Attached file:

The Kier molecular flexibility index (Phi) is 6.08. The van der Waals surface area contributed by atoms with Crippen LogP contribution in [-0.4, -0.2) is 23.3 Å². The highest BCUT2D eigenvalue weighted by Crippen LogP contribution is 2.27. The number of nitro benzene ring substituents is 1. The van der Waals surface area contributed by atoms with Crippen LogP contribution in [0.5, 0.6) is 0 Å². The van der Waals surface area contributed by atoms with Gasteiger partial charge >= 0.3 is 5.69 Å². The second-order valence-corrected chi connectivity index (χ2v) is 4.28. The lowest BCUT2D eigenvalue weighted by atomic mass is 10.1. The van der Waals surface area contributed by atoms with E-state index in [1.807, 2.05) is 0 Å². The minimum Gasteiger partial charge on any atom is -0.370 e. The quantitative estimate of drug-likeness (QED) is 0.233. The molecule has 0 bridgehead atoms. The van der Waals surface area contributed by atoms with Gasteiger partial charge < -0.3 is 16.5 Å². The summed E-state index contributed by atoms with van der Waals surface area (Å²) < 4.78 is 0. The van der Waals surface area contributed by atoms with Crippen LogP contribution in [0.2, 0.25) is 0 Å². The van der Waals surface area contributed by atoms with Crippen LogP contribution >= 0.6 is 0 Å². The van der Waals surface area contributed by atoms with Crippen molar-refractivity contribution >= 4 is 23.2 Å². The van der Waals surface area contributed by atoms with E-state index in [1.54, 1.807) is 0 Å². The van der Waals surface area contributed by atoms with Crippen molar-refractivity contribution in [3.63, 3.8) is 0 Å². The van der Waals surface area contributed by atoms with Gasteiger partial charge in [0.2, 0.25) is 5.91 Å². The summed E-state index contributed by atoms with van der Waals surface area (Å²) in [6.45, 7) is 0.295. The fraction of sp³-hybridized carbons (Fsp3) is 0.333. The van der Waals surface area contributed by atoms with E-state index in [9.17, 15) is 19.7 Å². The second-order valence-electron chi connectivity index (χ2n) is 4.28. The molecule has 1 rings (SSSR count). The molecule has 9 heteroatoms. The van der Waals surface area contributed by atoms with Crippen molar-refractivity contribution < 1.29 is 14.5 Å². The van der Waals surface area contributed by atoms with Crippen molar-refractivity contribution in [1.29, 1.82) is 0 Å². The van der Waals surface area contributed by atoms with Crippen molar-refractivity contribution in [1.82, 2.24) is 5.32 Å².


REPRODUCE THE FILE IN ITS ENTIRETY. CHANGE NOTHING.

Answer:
The Kier molecular flexibility index (Phi) is 6.08. The van der Waals surface area contributed by atoms with Crippen LogP contribution in [-0.4, -0.2) is 23.3 Å². The highest BCUT2D eigenvalue weighted by Crippen LogP contribution is 2.27. The number of nitro benzene ring substituents is 1. The van der Waals surface area contributed by atoms with Crippen LogP contribution in [0.5, 0.6) is 0 Å². The van der Waals surface area contributed by atoms with Gasteiger partial charge >= 0.3 is 5.69 Å². The second-order valence-corrected chi connectivity index (χ2v) is 4.28. The lowest BCUT2D eigenvalue weighted by atomic mass is 10.1. The van der Waals surface area contributed by atoms with E-state index in [1.807, 2.05) is 0 Å². The minimum Gasteiger partial charge on any atom is -0.370 e. The quantitative estimate of drug-likeness (QED) is 0.233. The molecule has 0 bridgehead atoms. The van der Waals surface area contributed by atoms with Gasteiger partial charge < -0.3 is 16.5 Å². The summed E-state index contributed by atoms with van der Waals surface area (Å²) < 4.78 is 0. The van der Waals surface area contributed by atoms with Crippen LogP contribution in [0.2, 0.25) is 0 Å². The van der Waals surface area contributed by atoms with Crippen LogP contribution >= 0.6 is 0 Å². The van der Waals surface area contributed by atoms with Crippen molar-refractivity contribution >= 4 is 23.2 Å². The van der Waals surface area contributed by atoms with E-state index in [1.54, 1.807) is 0 Å². The van der Waals surface area contributed by atoms with Crippen molar-refractivity contribution in [3.63, 3.8) is 0 Å². The van der Waals surface area contributed by atoms with Gasteiger partial charge in [0.2, 0.25) is 5.91 Å². The summed E-state index contributed by atoms with van der Waals surface area (Å²) in [6.45, 7) is 0.295. The fraction of sp³-hybridized carbons (Fsp3) is 0.333. The van der Waals surface area contributed by atoms with E-state index in [9.17, 15) is 19.7 Å². The second-order valence-electron chi connectivity index (χ2n) is 4.28. The molecule has 1 rings (SSSR count). The molecule has 9 heteroatoms. The van der Waals surface area contributed by atoms with Crippen molar-refractivity contribution < 1.29 is 14.5 Å². The van der Waals surface area contributed by atoms with Crippen molar-refractivity contribution in [1.29, 1.82) is 0 Å². The van der Waals surface area contributed by atoms with Crippen molar-refractivity contribution in [1.82, 2.24) is 5.32 Å².